Among others, I visited the local ISKCON (International Society for Krishna Consciousness) community, which occupies a temple near the St. Louis University campus. ISKCON devotees, more colloquially known as Hare Krishnas, see the Hindu deity Krishna as the supreme God and honor him regularly, including through rituals like the following, where Maithila das makes an early-morning offering to a Tulsi plant, or Holy Basil – an embodiment of love and devotion to Krishna, he explained.
ISKCON devotees are best known for their chanting, music, and dance. Repeating Krishna’s name, they believe, will elevate their spirit and consciousness toward the purity of Krishna himself. The St. Louis ISKCON community holds regular kirtans, or chanting sessions, that attract Hindus and devotees alike – and, as I learned, these often take place at people’s homes and apartment complexes, making the experience more intimate and accessible, even to me as an outsider. I attended a four-hour kirtan at an apartment complex on the outskirts of the city, which was followed by a convivial Indian meal.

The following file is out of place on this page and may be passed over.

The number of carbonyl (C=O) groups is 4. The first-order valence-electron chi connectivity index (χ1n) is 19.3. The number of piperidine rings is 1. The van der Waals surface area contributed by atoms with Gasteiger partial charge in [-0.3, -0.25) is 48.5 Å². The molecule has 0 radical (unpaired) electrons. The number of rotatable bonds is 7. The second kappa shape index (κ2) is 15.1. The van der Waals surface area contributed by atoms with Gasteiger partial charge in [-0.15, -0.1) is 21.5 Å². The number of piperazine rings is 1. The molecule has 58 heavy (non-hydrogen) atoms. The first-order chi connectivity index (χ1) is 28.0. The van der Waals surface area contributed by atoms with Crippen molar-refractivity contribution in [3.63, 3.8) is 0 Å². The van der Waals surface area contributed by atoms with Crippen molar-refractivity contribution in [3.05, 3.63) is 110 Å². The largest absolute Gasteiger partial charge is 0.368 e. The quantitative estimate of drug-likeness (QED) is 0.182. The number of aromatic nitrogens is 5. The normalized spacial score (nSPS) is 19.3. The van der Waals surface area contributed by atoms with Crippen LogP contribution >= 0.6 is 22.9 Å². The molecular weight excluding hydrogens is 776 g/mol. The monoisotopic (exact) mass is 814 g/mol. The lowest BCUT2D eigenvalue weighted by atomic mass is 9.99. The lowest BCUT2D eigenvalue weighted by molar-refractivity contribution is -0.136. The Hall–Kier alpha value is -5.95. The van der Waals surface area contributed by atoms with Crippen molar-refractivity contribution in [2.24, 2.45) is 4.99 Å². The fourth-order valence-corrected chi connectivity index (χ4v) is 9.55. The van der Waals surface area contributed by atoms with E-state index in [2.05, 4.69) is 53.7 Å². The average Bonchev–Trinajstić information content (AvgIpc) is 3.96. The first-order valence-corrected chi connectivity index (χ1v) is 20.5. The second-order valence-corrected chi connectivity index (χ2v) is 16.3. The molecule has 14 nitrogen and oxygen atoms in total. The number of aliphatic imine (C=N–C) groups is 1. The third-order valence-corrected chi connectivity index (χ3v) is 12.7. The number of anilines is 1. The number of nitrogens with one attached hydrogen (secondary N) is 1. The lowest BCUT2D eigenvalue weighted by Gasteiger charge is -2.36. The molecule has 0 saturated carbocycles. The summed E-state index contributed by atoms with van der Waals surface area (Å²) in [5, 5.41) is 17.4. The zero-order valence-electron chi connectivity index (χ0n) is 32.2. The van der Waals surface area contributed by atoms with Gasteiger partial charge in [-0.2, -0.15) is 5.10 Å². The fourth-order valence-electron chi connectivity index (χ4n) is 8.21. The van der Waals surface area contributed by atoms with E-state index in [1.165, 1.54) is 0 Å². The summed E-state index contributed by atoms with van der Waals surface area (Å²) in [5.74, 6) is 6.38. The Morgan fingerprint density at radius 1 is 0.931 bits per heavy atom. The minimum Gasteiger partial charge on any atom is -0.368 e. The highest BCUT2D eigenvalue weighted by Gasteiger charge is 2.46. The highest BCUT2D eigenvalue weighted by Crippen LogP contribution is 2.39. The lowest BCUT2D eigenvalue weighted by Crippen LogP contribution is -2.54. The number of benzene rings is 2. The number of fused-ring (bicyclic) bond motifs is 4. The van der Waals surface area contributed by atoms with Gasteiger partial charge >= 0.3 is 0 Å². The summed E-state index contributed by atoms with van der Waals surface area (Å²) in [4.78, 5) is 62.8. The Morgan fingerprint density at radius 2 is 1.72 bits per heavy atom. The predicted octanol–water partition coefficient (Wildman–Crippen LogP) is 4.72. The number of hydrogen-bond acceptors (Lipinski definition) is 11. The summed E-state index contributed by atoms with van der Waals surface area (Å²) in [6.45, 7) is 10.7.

I have also been building relationships with eastern and oriental Orthodox Christian parishes in St. Louis, including the Holy Trinity Serbian Orthodox Church and the St. Mary and St. Gebriel Ethiopian Orthodox Tewahedo Church. As is common in Christian orthodoxy, during services at both of these churches, religious practice visibly and audibly overlaps with ethnic heritage. For instance, at St. Mary and St. Gebriel’s, parishioners danced while playing the kebero, a double-headed conical hand drum commonly used in eastern Africa. During an annual celebration for Saint Sava, the patron saint of Serbs, at the Holy Trinity church, Fr. Kristc blessed a loaf of Slava Kolach, a ceremonial Serbian bread.
Outside of the Orthodox services, I shared meals with parishioners and was even invited to attend a family gathering: the baptism of baby Nathan in the St. Mary and St. Gebriel church basement. In those intimate moments in the wee hours of Sunday morning, I experienced both a religious custom and quiet tenderness between mother and child. For me, it was a reminder of the fundamental humanness that cuts across religion’s many demarcations and boundaries – and of what drew me to document this topic in the first place. A reminder of what’s truly visible (and audible) if we take the time to look, and to listen.